Chinese dissidents speak out

Jiao GuobiaoThis past January, Jiao Guobiao was one of many of China’s citizens who embraced Christianity. His baptism took place at a small unregistered Protestant house church in Beijing. Primarily, it was an important spiritual event for Mr Jiao and his family.

But it may also be seen in a broader context. Firstly, Jiao is professor of journalism at Beijing University. In March 2004 he achieved world wide notice when he launched a 7,500 word broadside against the Central Propaganda Department of the Chinese Communist Party. The department controls censorship of Chinese media.

Professor Jiao accused the Propaganda Department of stifling press freedom and political reform in China. Predictably, his internet article was swiftly erased from Chinese websites. In 2005, he was removed from lecturing at Beijing University, and spent some time in the US before returning to China.

Secondly, the house church Jiao has joined has other prominent writers and lawyers as members. One is Gao Zhisheng, whose Sheng Zhi Law firm has handled a number of high-profile human rights cases, involving labour activists, rural rights campaigners, and the detention of Falun Gong practitioners. In November last year, his law firm was ordered to suspend its operations for 12 months.

Unsurprisingly, this church is under scrutiny by the authorities. Known as the Beijing Ark Church, it was raided twice during January by the Public Security Bureau.

In February, I had an opportunity to meet two members of the Chinese Writers’ Union, PEN, Yu Jie and Wang Yi, who were visiting Australia on a brief lecture tour. During a two-hour interview, the connection with the Beijing Ark Church emerged, almost in passing. Yu Jie is a founder of the church, and his faith strengthens his advocacy of human rights and democracy in China.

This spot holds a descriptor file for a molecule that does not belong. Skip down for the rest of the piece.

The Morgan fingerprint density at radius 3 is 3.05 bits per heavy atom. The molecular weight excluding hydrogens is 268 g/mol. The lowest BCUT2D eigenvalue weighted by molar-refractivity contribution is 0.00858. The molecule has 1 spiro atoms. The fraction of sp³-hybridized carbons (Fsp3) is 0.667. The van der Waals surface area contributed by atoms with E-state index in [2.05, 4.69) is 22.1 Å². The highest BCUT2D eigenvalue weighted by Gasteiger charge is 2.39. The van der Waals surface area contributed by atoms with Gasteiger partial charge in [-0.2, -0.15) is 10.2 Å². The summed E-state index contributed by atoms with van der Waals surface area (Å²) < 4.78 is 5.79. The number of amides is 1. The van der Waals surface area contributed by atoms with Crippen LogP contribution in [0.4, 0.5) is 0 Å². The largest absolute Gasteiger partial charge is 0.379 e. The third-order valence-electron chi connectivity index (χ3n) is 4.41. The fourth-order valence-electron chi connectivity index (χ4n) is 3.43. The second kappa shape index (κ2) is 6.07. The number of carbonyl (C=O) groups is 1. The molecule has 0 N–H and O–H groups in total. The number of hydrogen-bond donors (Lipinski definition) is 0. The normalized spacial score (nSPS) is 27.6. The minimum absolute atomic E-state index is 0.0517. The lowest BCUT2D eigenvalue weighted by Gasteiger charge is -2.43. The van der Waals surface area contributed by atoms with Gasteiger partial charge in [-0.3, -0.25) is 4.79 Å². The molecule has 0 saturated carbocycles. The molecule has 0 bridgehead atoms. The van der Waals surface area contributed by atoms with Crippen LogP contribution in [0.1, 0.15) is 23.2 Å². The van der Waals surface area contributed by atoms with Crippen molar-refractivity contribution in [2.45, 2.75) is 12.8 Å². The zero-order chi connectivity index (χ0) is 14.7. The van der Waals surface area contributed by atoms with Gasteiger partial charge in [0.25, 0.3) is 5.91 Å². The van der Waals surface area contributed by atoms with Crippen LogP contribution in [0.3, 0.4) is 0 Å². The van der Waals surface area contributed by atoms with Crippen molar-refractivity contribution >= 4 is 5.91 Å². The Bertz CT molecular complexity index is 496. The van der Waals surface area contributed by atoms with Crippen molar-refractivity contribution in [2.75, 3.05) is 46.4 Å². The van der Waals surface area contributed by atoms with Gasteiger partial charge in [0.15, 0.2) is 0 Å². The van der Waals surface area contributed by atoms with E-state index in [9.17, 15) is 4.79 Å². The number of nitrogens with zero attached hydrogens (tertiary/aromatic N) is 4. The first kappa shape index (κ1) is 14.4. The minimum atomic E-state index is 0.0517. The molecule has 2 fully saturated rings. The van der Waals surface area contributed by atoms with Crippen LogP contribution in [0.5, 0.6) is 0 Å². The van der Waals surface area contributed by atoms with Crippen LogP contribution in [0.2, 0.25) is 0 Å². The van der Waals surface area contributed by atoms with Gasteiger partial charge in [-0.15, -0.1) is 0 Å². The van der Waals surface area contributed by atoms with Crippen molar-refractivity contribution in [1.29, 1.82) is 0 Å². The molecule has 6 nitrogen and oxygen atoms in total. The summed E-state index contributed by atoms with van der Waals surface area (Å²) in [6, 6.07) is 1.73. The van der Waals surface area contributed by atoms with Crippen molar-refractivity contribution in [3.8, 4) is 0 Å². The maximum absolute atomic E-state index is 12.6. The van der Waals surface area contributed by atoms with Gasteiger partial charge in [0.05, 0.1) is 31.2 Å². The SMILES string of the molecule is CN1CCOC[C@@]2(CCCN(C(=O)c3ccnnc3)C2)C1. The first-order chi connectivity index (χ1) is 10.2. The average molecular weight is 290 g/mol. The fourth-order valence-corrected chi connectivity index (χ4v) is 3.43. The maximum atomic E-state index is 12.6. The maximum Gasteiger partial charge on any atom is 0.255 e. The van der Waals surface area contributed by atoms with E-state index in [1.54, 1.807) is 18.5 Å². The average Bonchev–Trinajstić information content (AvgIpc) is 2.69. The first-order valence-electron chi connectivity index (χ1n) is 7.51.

With its high profile membership, the Beijing Ark Church appears to be somewhat unusual. And in any case, the struggle for human rights in China is by no means confined to Christians. But the example is interesting.

Yu Jie is 32 and already an internationally known writer and commentator. His books sell well in Taiwan, Hong Kong and mainland China. He is a critic of the Chinese Communist Party, and an advocate of political reform of China’s political system.

For both men, overseas travel to give talks critical of the Chinese authorities carries risks. On a previous occasion, Yu was interrogated for 12 hours on his return. More than 60 intellectuals have been jailed for similar actions. Both believe that they are helped by their strong international reputations, which deters the Chinese authorities from taking harsh action against them. But they consider themselves hostages, and their ability to travel could be withdrawn at any time.

Mr Yu is critical of Western countries for deliberately overlooking the human rights problem faced by the Chinese people. He says China is still ruled by a one-party clique which uses terror against their own people, such as crushing peasants campaigning for land rights. He is also critical of France and Germany who recently considered lifting restrictions on European arms sales to China. Yu says: “China does not need European armaments. China needs better education and medical systems. It is only the CCP that needs armaments, in order to threaten Taiwan and to terrorise their own people.